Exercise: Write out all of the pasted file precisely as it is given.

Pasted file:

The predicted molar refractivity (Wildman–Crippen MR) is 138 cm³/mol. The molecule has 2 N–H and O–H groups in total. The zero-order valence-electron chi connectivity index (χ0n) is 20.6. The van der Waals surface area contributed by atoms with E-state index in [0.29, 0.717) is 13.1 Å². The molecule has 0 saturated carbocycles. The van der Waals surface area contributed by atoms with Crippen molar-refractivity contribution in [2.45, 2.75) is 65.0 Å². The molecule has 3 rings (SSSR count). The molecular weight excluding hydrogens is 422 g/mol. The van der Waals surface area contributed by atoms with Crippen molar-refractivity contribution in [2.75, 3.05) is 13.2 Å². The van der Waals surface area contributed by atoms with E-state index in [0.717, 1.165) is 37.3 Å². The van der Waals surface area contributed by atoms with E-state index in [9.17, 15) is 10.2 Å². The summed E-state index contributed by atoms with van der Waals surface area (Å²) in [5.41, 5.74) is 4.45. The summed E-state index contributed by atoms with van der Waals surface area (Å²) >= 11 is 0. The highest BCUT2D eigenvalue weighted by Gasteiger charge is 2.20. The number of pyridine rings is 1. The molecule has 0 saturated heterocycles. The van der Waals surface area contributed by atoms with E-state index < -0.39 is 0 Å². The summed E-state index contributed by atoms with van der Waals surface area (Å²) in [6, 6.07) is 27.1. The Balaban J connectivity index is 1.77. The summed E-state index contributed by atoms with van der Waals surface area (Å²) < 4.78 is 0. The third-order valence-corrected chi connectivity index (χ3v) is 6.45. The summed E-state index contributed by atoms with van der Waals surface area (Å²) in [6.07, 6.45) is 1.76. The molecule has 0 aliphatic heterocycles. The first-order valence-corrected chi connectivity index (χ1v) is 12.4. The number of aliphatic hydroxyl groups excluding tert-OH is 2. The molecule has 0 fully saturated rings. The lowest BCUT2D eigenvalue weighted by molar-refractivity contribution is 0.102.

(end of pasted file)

The predicted molar refractivity (Wildman–Crippen MR) is 138 cm³/mol. The molecule has 2 N–H and O–H groups in total. The zero-order valence-electron chi connectivity index (χ0n) is 20.6. The van der Waals surface area contributed by atoms with E-state index in [0.29, 0.717) is 13.1 Å². The molecule has 0 saturated carbocycles. The van der Waals surface area contributed by atoms with Crippen molar-refractivity contribution in [2.45, 2.75) is 65.0 Å². The molecule has 3 rings (SSSR count). The molecular weight excluding hydrogens is 422 g/mol. The van der Waals surface area contributed by atoms with Crippen molar-refractivity contribution in [2.75, 3.05) is 13.2 Å². The van der Waals surface area contributed by atoms with E-state index in [0.717, 1.165) is 37.3 Å². The van der Waals surface area contributed by atoms with E-state index in [9.17, 15) is 10.2 Å². The summed E-state index contributed by atoms with van der Waals surface area (Å²) in [5.41, 5.74) is 4.45. The summed E-state index contributed by atoms with van der Waals surface area (Å²) >= 11 is 0. The highest BCUT2D eigenvalue weighted by Gasteiger charge is 2.20. The number of pyridine rings is 1. The molecule has 0 saturated heterocycles. The van der Waals surface area contributed by atoms with E-state index < -0.39 is 0 Å². The summed E-state index contributed by atoms with van der Waals surface area (Å²) in [6, 6.07) is 27.1. The Balaban J connectivity index is 1.77. The summed E-state index contributed by atoms with van der Waals surface area (Å²) < 4.78 is 0. The third-order valence-corrected chi connectivity index (χ3v) is 6.45. The summed E-state index contributed by atoms with van der Waals surface area (Å²) in [6.07, 6.45) is 1.76. The molecule has 0 aliphatic heterocycles. The first-order valence-corrected chi connectivity index (χ1v) is 12.4. The number of aliphatic hydroxyl groups excluding tert-OH is 2. The molecule has 0 fully saturated rings. The lowest BCUT2D eigenvalue weighted by molar-refractivity contribution is 0.102.